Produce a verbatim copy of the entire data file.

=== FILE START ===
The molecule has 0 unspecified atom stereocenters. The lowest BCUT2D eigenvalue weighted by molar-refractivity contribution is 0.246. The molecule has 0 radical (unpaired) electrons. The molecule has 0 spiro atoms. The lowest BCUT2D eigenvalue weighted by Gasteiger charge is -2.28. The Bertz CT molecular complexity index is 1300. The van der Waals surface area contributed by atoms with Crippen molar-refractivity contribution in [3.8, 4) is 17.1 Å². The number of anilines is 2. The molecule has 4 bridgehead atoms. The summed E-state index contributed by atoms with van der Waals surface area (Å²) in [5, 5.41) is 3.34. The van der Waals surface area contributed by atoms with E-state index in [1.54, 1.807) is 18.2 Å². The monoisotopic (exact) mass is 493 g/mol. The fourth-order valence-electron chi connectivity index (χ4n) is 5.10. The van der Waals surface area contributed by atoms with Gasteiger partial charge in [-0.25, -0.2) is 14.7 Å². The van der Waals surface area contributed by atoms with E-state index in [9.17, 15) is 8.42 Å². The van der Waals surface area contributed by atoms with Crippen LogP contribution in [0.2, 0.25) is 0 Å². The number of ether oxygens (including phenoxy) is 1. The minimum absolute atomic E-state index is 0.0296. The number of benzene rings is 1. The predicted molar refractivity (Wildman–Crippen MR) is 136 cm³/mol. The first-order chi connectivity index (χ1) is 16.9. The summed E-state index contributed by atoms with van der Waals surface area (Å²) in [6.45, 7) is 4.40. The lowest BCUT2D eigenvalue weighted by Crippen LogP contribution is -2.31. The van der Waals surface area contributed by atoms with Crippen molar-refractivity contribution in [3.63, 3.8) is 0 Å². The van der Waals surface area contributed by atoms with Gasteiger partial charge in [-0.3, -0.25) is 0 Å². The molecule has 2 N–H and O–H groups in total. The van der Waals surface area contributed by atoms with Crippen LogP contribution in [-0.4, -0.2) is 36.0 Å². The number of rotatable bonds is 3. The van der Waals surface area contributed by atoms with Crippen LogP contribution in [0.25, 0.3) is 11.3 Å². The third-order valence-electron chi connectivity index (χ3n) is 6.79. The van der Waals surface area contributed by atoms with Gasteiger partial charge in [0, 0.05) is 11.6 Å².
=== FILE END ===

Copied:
The molecule has 0 unspecified atom stereocenters. The lowest BCUT2D eigenvalue weighted by molar-refractivity contribution is 0.246. The molecule has 0 radical (unpaired) electrons. The molecule has 0 spiro atoms. The lowest BCUT2D eigenvalue weighted by Gasteiger charge is -2.28. The Bertz CT molecular complexity index is 1300. The van der Waals surface area contributed by atoms with Crippen molar-refractivity contribution in [3.8, 4) is 17.1 Å². The number of anilines is 2. The molecule has 4 bridgehead atoms. The summed E-state index contributed by atoms with van der Waals surface area (Å²) in [5, 5.41) is 3.34. The van der Waals surface area contributed by atoms with E-state index in [1.54, 1.807) is 18.2 Å². The monoisotopic (exact) mass is 493 g/mol. The fourth-order valence-electron chi connectivity index (χ4n) is 5.10. The van der Waals surface area contributed by atoms with Gasteiger partial charge in [-0.25, -0.2) is 14.7 Å². The van der Waals surface area contributed by atoms with E-state index in [9.17, 15) is 8.42 Å². The van der Waals surface area contributed by atoms with Crippen LogP contribution in [0.2, 0.25) is 0 Å². The number of ether oxygens (including phenoxy) is 1. The minimum absolute atomic E-state index is 0.0296. The number of benzene rings is 1. The predicted molar refractivity (Wildman–Crippen MR) is 136 cm³/mol. The first-order chi connectivity index (χ1) is 16.9. The summed E-state index contributed by atoms with van der Waals surface area (Å²) in [6.45, 7) is 4.40. The lowest BCUT2D eigenvalue weighted by Crippen LogP contribution is -2.31. The van der Waals surface area contributed by atoms with Crippen molar-refractivity contribution in [3.63, 3.8) is 0 Å². The van der Waals surface area contributed by atoms with Gasteiger partial charge in [-0.3, -0.25) is 0 Å². The molecule has 2 N–H and O–H groups in total. The van der Waals surface area contributed by atoms with Crippen LogP contribution in [-0.4, -0.2) is 36.0 Å². The number of rotatable bonds is 3. The van der Waals surface area contributed by atoms with Crippen LogP contribution in [0.25, 0.3) is 11.3 Å². The third-order valence-electron chi connectivity index (χ3n) is 6.79. The van der Waals surface area contributed by atoms with Gasteiger partial charge in [0, 0.05) is 11.6 Å².